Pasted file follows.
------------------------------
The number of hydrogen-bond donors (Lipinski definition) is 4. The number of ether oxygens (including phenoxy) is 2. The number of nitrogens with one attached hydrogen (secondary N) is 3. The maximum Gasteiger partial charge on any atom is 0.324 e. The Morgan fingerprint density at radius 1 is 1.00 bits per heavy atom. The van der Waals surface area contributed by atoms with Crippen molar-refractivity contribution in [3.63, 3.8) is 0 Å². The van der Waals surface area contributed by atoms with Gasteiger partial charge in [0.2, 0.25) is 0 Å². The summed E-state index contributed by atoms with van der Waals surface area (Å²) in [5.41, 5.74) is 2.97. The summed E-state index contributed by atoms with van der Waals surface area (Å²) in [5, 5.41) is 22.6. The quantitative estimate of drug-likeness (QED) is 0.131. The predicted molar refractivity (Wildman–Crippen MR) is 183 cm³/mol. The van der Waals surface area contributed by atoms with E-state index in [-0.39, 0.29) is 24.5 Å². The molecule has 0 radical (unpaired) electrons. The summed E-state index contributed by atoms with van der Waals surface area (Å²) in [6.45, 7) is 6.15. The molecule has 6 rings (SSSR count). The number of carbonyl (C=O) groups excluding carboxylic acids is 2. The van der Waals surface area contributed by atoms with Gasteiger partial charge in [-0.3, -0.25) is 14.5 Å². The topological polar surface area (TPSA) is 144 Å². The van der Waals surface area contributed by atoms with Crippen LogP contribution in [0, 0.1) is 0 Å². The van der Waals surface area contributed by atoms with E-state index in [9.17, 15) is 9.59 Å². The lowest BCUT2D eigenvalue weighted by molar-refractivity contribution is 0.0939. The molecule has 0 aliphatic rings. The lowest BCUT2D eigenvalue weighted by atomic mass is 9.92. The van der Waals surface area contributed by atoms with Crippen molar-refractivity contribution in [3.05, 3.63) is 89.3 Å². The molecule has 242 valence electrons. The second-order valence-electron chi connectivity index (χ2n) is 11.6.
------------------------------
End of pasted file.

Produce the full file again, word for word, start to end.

The number of hydrogen-bond donors (Lipinski definition) is 4. The number of ether oxygens (including phenoxy) is 2. The number of nitrogens with one attached hydrogen (secondary N) is 3. The maximum Gasteiger partial charge on any atom is 0.324 e. The Morgan fingerprint density at radius 1 is 1.00 bits per heavy atom. The van der Waals surface area contributed by atoms with Crippen molar-refractivity contribution in [3.63, 3.8) is 0 Å². The van der Waals surface area contributed by atoms with Gasteiger partial charge in [0.2, 0.25) is 0 Å². The summed E-state index contributed by atoms with van der Waals surface area (Å²) in [5.41, 5.74) is 2.97. The summed E-state index contributed by atoms with van der Waals surface area (Å²) in [5, 5.41) is 22.6. The quantitative estimate of drug-likeness (QED) is 0.131. The predicted molar refractivity (Wildman–Crippen MR) is 183 cm³/mol. The van der Waals surface area contributed by atoms with E-state index in [-0.39, 0.29) is 24.5 Å². The molecule has 0 radical (unpaired) electrons. The summed E-state index contributed by atoms with van der Waals surface area (Å²) in [6.45, 7) is 6.15. The molecule has 6 rings (SSSR count). The number of carbonyl (C=O) groups excluding carboxylic acids is 2. The van der Waals surface area contributed by atoms with Gasteiger partial charge in [-0.3, -0.25) is 14.5 Å². The topological polar surface area (TPSA) is 144 Å². The van der Waals surface area contributed by atoms with Crippen LogP contribution in [0, 0.1) is 0 Å². The van der Waals surface area contributed by atoms with E-state index in [9.17, 15) is 9.59 Å². The lowest BCUT2D eigenvalue weighted by molar-refractivity contribution is 0.0939. The molecule has 0 aliphatic rings. The lowest BCUT2D eigenvalue weighted by atomic mass is 9.92. The van der Waals surface area contributed by atoms with Crippen molar-refractivity contribution in [3.05, 3.63) is 89.3 Å². The molecule has 242 valence electrons. The second-order valence-electron chi connectivity index (χ2n) is 11.6.